The perfection of that random voice in the crowd suddenly putting it into the simplest terms: “Take it off, he’s hurting him!” The whole confrontation is only about thirty seconds long, but it’s like a scene in a movie, or a tableau in a painting, just a condensed focused clash of wills until it’s Kevin who blinks and turns away:
Only to find that Generico has miraculously gotten his strength back, inspired by the courage of his double, and the luchador goes on the attack once more to continue his year-long struggle against his former best friend.
After watching this match on DVD, I find myself haunted by this scene, by the kid in the Generico mask; my mind keeps coming back to it over and over, fretting over it, gnawing at it. I’m distressed by my intuition that if it had been me, I never would have stood up to Kevin. I would have removed the mask, ruined the moment, failed the test. I’m sure of it. Because I am a… timid person, is perhaps the most polite word. The defining characteristic of my personality is fear, and the list of things I am afraid of seems almost infinite. I almost failed home economics because, as my teacher put it, I was “obviously terrified of the sewing machine.” I never did well in swim lessons because I was afraid to put my face in the water. Articles about insects in a childhood science magazine gave me nightmares for weeks; learning about the infinite emptiness of space triggered a panicked existential crisis. I dread conflict, avoid confrontation; I seem to live my life somewhere between “anxious” and “terrified” at all times. There’s no way I would have said fuck you to a furious Kevin Steen. There’s just no way.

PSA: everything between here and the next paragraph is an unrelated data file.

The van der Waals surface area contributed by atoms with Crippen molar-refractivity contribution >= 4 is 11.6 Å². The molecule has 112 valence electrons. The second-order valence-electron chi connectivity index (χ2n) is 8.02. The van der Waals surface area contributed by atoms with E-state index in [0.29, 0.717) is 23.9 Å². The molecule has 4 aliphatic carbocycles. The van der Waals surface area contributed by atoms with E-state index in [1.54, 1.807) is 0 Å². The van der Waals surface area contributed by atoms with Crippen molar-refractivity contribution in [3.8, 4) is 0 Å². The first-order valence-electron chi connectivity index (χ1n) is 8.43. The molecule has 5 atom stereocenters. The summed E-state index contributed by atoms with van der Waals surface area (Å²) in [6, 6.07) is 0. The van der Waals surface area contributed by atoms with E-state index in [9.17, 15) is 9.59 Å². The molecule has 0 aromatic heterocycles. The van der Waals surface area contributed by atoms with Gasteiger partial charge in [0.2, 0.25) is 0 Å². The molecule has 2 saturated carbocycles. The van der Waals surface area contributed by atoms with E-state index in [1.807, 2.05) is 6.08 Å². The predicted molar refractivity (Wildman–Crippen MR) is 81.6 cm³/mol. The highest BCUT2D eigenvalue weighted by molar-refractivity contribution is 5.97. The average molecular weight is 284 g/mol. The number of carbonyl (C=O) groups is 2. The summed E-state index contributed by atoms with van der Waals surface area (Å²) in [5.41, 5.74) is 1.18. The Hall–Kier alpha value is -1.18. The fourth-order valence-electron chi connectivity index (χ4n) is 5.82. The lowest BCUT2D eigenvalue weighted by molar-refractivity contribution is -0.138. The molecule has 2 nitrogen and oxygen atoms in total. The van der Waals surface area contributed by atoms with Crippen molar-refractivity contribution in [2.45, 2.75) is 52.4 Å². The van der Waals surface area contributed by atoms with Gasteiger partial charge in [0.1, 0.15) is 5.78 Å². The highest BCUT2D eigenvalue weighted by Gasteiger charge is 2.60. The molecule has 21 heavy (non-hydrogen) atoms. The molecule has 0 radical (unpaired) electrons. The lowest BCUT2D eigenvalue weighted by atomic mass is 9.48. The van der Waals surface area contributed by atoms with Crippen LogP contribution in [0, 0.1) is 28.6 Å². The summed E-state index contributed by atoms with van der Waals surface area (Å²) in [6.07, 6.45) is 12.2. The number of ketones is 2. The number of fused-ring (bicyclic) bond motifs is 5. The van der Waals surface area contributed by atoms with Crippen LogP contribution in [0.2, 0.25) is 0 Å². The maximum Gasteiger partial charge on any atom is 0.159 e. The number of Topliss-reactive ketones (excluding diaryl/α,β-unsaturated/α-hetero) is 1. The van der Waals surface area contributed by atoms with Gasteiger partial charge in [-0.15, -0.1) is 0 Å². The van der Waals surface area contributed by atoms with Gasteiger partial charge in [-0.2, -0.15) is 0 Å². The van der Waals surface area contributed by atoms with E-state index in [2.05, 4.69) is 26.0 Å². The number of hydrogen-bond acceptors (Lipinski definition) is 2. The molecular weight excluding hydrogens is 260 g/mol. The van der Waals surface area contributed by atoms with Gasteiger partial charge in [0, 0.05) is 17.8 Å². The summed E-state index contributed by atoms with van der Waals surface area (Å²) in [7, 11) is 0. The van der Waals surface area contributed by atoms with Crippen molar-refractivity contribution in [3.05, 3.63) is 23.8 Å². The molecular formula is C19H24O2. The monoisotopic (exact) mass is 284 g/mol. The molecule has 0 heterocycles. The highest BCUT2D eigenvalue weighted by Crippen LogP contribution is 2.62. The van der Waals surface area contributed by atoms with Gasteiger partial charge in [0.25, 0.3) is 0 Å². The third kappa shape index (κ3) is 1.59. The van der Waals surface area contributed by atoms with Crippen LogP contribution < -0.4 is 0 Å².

“I would have taken off the mask,” I say to Dan for maybe the tenth time after watching the match. “I would have let them down.”
My distress is so palpable that this time he stops and thinks seriously about it before answering. Eventually he says, “It would have been okay.”
“You think so?” I ask eagerly.
“When you started to take the mask off, Generico would have found the strength to jump up and protect you. It would still have been a great moment, just in a different way.”
“Oh.” He’s right, I realize. Of course they would have found a way to work with anything that happened. They would have kept me from ruining it. I’m comforted by this thought.
But part of me wishes he had answered “You wouldn’t have taken off the mask. You would have stood up. You would have been brave.”
One of the things live wrestling does is give fans opportunities to be brave and to stand up. What each wrestler defines as “brave” and what they ask people to stand up to, stand up for, stand up with can be different. The tone of the challenge can be mocking or inspiring or compassionate. But over and over again you can see audience members suddenly given chances to stand their ground, to face down monsters and come out unscathed, or to give heroes strength to stand up themselves.
Here’s one of my favorites: Kevin Owens, embroiled in his vicious feud with John Cena, is fighting Dolph Ziggler, then a face and allied with Cena. In the middle of the match, when the action spills to the outside, Kevin punches Dolph and sends him crashing into the barricade, near where a group of young fans in bright aqua John Cena caps watches anxiously.
Look at those desperate supportive hands reaching out! But alas, Dolph has fallen slightly short and they can’t reach him. You can see Dolph trying to scoot along the barricade to get closer before Kevin intervenes, dragging him away to attack him again–and this time conveniently send him staggering right into the arms of those waiting kids.
They reach out and touch him, they lay their hands on him and he comes back up at Kevin re-energized, and that’s magic, right there. They stood up for him and with him, they gave him strength, they made a difference.
WWE’s Kevin Owens does all of this differently than Ring of Honor’s Kevin Steen. There’s less chaotic lurching and a more nuanced menace, like a moment in NXT, where Kevin comes to the ring and passes a small fan who boos him but wisely waits until he’s past to unfurl her sign supporting Finn Balor–only to discover she hasn’t gone unnoticed: